Militant group says it attacked Kashmir police camp, killing 5

Indian paramilitary personnel carry away a fallen comrade in Srinagar on Wednesday. Five Indian officers died at the police camp.

Story highlights

  • The Hizbul Mujahedeen militant group claims responsibility and warns of further attacks
  • It is the first attack in Srinagar in a few years, a CNN sister network reports
  • Tensions have grown in Kashmir since the execution in India of a militant from the province
  • Kashmir has been the scene of separatist violence for years

The Hizbul Mujahedeen militant group has claimed responsibility for the Wednesday morning attack on an Indian paramilitary camp in Srinagar in Kashmir province.

Five Indian officers died at the police training camp, authorities said.

It was the first attack in the city of Srinagar in at least three years, CNN's sister network IBN reported.

A Hizbul Mujahedeen spokesman told a local news agency that two militants carried out "the guerrilla attack" and warned that "the outfit will carry on such attacks in (the) future also."

The attack comes a month after the execution in India of a Kashmir militant who led an attack on the nation's parliament in 2001. Nine people were killed in that incident.

Since Mohammed Afzal Guru's execution, his supporters in Srinagar have demanded through protest that his body be returned.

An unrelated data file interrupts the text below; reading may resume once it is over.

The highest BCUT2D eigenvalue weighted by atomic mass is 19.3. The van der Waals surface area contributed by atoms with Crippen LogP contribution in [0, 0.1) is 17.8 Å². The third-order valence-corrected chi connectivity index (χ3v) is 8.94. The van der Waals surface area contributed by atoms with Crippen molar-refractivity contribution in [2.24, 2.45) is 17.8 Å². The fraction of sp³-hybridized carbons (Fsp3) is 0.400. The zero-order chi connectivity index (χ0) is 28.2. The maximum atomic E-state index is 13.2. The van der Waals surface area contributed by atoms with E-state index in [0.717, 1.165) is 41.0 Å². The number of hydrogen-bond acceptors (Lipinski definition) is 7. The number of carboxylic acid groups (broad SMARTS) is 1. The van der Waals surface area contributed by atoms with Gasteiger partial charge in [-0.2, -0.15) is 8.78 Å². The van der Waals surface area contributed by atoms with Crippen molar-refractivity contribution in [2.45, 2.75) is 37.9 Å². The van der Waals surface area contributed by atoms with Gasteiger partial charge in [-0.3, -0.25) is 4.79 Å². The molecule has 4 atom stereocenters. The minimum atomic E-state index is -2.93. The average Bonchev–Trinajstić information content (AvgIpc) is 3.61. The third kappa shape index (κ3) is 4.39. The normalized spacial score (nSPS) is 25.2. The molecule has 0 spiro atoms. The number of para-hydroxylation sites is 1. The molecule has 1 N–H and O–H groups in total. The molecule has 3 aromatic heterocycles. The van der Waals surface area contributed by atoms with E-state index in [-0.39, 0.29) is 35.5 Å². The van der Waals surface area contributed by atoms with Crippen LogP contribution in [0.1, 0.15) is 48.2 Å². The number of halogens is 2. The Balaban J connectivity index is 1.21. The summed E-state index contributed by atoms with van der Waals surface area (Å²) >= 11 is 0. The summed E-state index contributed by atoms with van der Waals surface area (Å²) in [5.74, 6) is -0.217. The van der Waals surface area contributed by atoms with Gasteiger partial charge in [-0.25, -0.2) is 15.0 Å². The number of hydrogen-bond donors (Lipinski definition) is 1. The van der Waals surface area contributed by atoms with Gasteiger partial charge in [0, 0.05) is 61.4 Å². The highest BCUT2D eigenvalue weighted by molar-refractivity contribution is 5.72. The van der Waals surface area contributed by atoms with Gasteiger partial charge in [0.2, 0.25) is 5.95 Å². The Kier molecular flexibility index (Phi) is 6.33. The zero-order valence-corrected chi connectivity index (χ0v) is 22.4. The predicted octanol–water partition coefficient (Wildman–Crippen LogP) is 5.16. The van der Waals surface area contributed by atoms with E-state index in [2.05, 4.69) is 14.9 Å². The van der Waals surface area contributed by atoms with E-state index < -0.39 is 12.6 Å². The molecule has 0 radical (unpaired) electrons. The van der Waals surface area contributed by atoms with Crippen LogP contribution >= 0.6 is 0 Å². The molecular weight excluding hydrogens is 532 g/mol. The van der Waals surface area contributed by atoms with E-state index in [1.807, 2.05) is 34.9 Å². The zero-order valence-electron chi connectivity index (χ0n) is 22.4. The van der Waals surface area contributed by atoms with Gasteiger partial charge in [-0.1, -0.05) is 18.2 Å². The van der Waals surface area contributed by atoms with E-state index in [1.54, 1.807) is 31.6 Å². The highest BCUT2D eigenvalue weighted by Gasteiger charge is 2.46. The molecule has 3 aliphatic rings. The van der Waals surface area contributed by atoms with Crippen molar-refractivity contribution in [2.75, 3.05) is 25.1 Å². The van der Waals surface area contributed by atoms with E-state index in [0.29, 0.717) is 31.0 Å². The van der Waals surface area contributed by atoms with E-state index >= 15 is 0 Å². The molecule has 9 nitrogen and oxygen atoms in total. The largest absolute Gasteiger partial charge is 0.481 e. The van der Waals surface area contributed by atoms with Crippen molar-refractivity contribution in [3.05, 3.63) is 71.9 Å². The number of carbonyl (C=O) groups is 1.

Authorities in India have accused Pakistan of backing Guru's attack, which led to a massive mobilization of troops by the two nuclear neighbors along their tense borders. Pakistan denied involvement.

    Indian Home Secretary R.K. Singh -- who said three civilians and five police officers also were injured in the Srinagar attack -- said Wednesday he believes the attackers came from Pakistan. They "appeared ... to be not local, but from across the border," he said in New Delhi.

    But Pakistan's Foreign Office dismissed India's charge.

    "Pakistan strongly rejects any allegations made about its involvement in the incident in Kashmir on Wednesday," spokesman Moazzam Ahmed Khan said.

    That stance was repeated in a Pakistani government press release, which added, "We feel that this trend of making irresponsible statements and knee-jerk reactions by senior Indian government functionaries have the potential of undermining the efforts made by both sides to normalize relation between the two countries."

    Kashmir has been disputed territory between India and Pakistan since the two countries separated in 1947 after a costly war.

    Militants supporting Pakistan have been fighting for more than 20 years against Indian rule in the parts controlled by that country, which has a mostly Muslim population.

    The insurgency has killed more than 43,000 people, but some human rights groups and nongovernmental organizations put the death toll at twice that.

    The two attackers in the Wednesday incident were killed, said Omar Abdullah, the chief minister of the Indian-administered Kashmir.